Boredom: What Force at Work?

Within the dynamics of the modern workplace, the myth of consistent, all-day productivity is exactly that: a myth

by Assaf Cohen

The issue of workplace boredom is more pervasive than many might realize. According to Forbes, boredom at work is not just a minor inconvenience; it’s a serious problem that can lead to depression, anxiety, insomnia, and higher employee turnover.

This issue affects a significant portion of the American workforce, with more than a third admitting they have found their job boring for years. Interestingly, a similar proportion of workers even anticipated this boredom when they started their jobs.

Certain sectors report higher levels of anticipated job boredom, with the legal field leading at 45%, followed by technology (41%) and healthcare (36%). A significant 1 in 3 employees admit to being bored several times per day.

Among different age groups, Gen Zers report the highest levels of boredom (38%), surpassing millennials (34%), boomers (33%) and Gen Xers (29%). Moreover, men (36%) tend to feel bored at work more often than women (31%).

Boredom impacts not only mental health but also productivity. On average, Americans are bored for a quarter of their workday. When bored, 62% of employees work slower or engage in unnecessary tasks to pass the time. This behavior is most prevalent among in-office workers (66%) but is also significant among hybrid (60%) and remote workers (59%).

Employees Admit Their Boss Knows about Their Boredom

As points out, boredom is linked to increased counterproductive practices like distraction and absenteeism, which could negatively impact workplace performance and career advancement.

More than 2 in 5 employees admit they avoid notifying their boss about their boredom due to the fear of being assigned more work.

Despite these concerns, a majority of employees (57%) say their bosses are aware of their frequent boredom. However, as long as the work is completed, these bosses seemingly do not intervene. This situation is more commonly reported by in-office employees (61%) compared to their remote (53%) and hybrid (52%) counterparts.

A Third Actually Enjoy Boredom at Work

Contrary to common perceptions about workplace boredom, a significant portion of American workers find a certain level of enjoyment in it. In fact, a third of employees actually enjoy being bored at work, with various reasons contributing to this unexpected preference.

The preference for boredom also varies based on the work environment. Remote employees, at 38%, are more likely to enjoy being bored compared to those in-office (31%) and hybrid (30%). This could be due to the greater flexibility and privacy that remote work offers, allowing employees to use periods of boredom more constructively or relaxingly.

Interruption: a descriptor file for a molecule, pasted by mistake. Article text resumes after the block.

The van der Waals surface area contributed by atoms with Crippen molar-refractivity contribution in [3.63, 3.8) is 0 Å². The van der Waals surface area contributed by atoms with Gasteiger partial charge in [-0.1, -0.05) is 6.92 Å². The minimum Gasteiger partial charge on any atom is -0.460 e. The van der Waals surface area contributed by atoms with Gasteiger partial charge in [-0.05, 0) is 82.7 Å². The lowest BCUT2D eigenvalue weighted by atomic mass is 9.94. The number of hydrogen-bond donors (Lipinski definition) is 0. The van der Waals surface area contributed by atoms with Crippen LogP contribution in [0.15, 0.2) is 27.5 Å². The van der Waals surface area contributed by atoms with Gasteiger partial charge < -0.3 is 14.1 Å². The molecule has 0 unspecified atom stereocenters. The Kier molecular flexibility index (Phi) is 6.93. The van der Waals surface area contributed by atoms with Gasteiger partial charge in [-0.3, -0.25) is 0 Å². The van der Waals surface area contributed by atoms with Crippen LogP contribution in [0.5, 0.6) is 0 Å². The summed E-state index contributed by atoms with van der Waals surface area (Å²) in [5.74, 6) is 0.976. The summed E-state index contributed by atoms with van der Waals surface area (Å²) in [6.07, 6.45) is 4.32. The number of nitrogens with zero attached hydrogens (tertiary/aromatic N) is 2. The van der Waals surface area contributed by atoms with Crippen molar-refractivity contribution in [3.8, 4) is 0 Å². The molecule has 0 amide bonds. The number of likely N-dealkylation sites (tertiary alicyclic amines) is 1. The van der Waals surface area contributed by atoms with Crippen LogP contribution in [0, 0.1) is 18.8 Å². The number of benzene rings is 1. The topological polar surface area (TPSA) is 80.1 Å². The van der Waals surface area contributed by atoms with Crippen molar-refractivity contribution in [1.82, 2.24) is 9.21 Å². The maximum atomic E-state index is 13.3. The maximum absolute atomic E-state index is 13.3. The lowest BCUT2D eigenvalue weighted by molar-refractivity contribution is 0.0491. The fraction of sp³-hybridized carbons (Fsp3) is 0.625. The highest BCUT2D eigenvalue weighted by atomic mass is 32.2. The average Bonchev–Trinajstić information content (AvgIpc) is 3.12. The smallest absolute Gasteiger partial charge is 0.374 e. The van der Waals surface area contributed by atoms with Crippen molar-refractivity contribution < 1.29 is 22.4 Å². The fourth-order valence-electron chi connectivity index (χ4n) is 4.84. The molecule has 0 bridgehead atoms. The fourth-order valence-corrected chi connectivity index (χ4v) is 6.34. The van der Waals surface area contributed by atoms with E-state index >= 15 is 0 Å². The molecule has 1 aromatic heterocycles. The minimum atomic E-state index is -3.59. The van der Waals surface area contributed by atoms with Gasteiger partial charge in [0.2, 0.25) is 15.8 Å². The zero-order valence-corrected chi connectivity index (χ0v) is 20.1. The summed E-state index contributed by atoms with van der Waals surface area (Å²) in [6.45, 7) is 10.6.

Among different generations, millennials (37%) and Gen Z (36%) report the most enjoyment from workplace boredom, surpassing Gen X (31%) and boomers (13%). This generational difference could reflect varying attitudes toward work and the role it plays in one’s life.

When to Take a Mental Break

Clearly, mental breaks are necessary for maintaining employee happiness. Whether it’s playing a game of online Solitaire or scrolling through Instagram, these activities represent the diverse strategies workers use to calm their minds amidst the monotony of routine workplace tasks.

In recognizing and understanding the nuances of workplace boredom, employers and employees alike can work toward creating a more dynamic and supportive work environment, where brief interludes of personal tasks are viewed not as distractions but as necessary pauses that foster long-term engagement and productivity.

Reasons Americans Are Bored at Work

Americans are bored for a quarter of the average workday.

Reason  % Who Experience 
Lack of motivation 43
The work itself is boring 42
Waiting on others 40
Not enough work 37
Limited social interaction 31
The work is too easy 25
Frequent interruptions 19

Reasons Americans Enjoy Boredom at Work

Reason % Who Experience
It’s less stressful 30
Freedom and control over time 25
Helps work-life balance 23
More time for personal development 16
Good opportunity to socialize 10



Survey was conducted on November 22, 2023, asking 1,002 Americans about the ways they experience boredom at work. Respondents ranged in age from 18 to 76 years old, and were 48% female, 50% male and 2% nonbinary.

The survey is from Solitaire Bliss, a free gaming website that hosts a collection of popular card games, including Solitaire, Klondike, Spider Solitaire, FreeCell Solitaire, Hearts, Spades and a large collection of other free games. It also has comprehensive walk-throughs for new players that explain how to play.

Speak Your Mind

In Business Dailies

Sign up for a complimentary year of In Business Dailies with a bonus Digital Subscription of In Business Magazine delivered to your inbox each month!

  • Get the day’s Top Stories
  • Relevant In-depth Articles
  • Daily Offers
  • Coming Events